The campaign has been conceptualised and created by Leo Burnett and touches upon themes of equal parenting.
Pampers, the diaper brand from Procter & Gamble (P&G), has released the latest rendition of its #ItTakes2 campaign. The latest in the series of ads, is a tale of two fathers. The ad opens with a young man, fraught with worry, as he scuttles between his ailing father and pregnant wife.
During his father’s last moments, he tells his son that he regrets missing out on the key moments in his life (such as his first steps, first words), and urges him to be more present when it comes to raising his own child.
The ad has been conceptualised by Leo Burnett and claims to push the message of ‘equal parenting’.
Over a Zoom call, Abhishek Desai, VP and business head – baby care at P&G, mentions that the aim of the campaign was to build awareness about the need and benefits of equal parenting. And also, to enable new-age father with P&G’s products and propositions.
“As we did our research, we found an interesting piece of data. Traditionally, mothers have always been associated with parenting. But as we spoke to fathers, we realised that this was changing and that’s a good sign. We found that 92% of fathers regret the fact that they didn’t get to spend time with their kids and this is what we wanted to tap into.”
Last year’s rendition of the ad was about a husband stepping up to the role of a father. The ad acknowledged that during the pregnancy process, the father does not go through as much pain as the mother does (physically), but shows his desire to step in and help raise the child equally.
“Abhishek (Desai) and I are both fathers, and when we got together to create this ad, we talked about the stories of our children that we missed when we were growing up. Looking back, we realised we’ve missed a lot of important parts of their lives; we don’t even realise how or when time flies by,” adds Rajdeepak Das, CEO and chief creative officer, Leo Burnett - South Asia, when asked about the conversation that led to the insight behind the film.
Pampers’ productscan be split into two categories – premium care products and base care products, like Pampers Premium Care, Pampers All Round Protection and Pampers Happy Pants.
According to a ResearchAndMarkets.com report, the Indian baby diapers market is projected to grow from around USD 794 million (approx.) in FY21 to nearly USD 1,092 million by FY27F, exhibiting a CAGR of around 5.62% during the forecast period.
The diaper segment in India has four types of products – disposable diapers, cloth diapers, training nappies and regular diapers. Among these, the disposable baby diaper segment holds the largest market share and is witnessing increasing investments by manufacturers in their research and development. It is the advent of technology that has further helped in grabbing consumer attention, by providing them with easy-to-use hygiene solutions.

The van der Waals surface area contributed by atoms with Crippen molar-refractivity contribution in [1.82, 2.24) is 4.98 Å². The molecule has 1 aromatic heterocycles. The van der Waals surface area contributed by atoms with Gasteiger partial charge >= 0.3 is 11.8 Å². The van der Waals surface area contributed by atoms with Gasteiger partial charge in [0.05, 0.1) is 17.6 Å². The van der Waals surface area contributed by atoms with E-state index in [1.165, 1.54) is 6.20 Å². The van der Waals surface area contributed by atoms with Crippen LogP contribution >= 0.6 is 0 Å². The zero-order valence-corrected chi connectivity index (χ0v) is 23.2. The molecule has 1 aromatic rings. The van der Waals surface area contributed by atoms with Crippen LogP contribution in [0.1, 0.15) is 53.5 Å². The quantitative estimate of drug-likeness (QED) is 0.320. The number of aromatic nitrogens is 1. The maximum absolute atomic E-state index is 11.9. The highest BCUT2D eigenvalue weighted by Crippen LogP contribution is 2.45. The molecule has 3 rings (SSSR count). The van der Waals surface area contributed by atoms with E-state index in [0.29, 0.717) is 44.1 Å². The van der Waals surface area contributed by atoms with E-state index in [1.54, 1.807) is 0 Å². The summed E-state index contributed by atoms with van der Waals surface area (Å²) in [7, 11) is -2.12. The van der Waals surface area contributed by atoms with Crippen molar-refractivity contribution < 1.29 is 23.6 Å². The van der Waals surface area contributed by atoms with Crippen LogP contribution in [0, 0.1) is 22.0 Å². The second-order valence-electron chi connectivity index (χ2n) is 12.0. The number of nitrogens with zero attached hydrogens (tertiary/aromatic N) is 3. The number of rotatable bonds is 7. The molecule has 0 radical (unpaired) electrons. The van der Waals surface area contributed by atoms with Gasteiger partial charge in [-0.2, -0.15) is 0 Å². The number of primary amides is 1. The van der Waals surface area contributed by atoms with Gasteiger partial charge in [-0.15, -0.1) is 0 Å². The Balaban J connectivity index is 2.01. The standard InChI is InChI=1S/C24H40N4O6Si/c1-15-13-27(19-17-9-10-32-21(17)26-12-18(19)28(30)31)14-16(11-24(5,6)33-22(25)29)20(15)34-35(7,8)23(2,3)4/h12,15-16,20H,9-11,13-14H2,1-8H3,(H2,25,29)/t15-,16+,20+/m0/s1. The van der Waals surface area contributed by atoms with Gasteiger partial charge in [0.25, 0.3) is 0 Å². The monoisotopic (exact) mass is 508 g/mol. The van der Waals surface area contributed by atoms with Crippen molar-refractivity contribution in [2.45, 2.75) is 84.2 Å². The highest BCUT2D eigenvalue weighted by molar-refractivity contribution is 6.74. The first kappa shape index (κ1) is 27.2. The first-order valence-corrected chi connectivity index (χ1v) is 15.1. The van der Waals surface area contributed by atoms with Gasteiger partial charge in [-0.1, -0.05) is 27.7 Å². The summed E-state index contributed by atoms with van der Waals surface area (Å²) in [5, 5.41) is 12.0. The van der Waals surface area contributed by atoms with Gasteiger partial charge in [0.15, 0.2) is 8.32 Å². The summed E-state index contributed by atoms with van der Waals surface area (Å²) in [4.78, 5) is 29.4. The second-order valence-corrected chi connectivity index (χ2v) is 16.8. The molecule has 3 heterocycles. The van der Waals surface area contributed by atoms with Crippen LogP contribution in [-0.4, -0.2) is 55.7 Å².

The key influencers driving diaper sales in India include family and friends, TV advertisements, parenting magazines and Internet sources, like social media and websites. Apart from this, the factors which Indian parents consider, while purchasing a diaper, include cost, comfort and convenience.
Desai doesn’t want the ad to stop at creating intent to become a more equal parent, but wants to help convert intent into action. “We have a lot of curated content for dads on how to take care of babies because more often than not, it is not a lack of willingness to take care of their baby, but a lack of knowledge/awareness. We wanted to create the right tools for parenting as well.”
It is not just parenting tools and aids that are changing, but attitudes towards parenting are changing completely. Desai says there’s a remarkable difference in the way millennials approach parenting.
“They are bridging the gap between traditional parenting and modern values. They are much more involved in sharing responsibilities and approach parenting from that lens of equality. The change is slow, but it is happening and brands like ours need to play a role in enabling that shift.”
He shares another insight that they found while researching. While parents were stuck together, working from home in COVID-induced lockdown, they enjoyed the time they spent together, taking care of their children.
Both Das and Desai add that it is not just the brands, but companies also need to step up with policies, such as paternity leave (which P&G offers), to enable fathers to play a more equal role in raising children.
Apart from videos on its YouTube channel, Pampers also has a hospital program to educate new parents on how their lives are going to change and help them understand how to take care of their baby.
“We’re putting out content constantly on different digital mediums, like Facebook and YouTube. We’re also actively partnering with influencers to spread the word about our brand and educate consumers,” says Desai.
He mentions that digital advertising is an important medium for the brand, but it also focuses on being present on TV and social media.
As far as product availability goes, Pampers is present and available across channels, like traditional stores, pharmacies, e-commerce, quick grocery delivery and modern retail.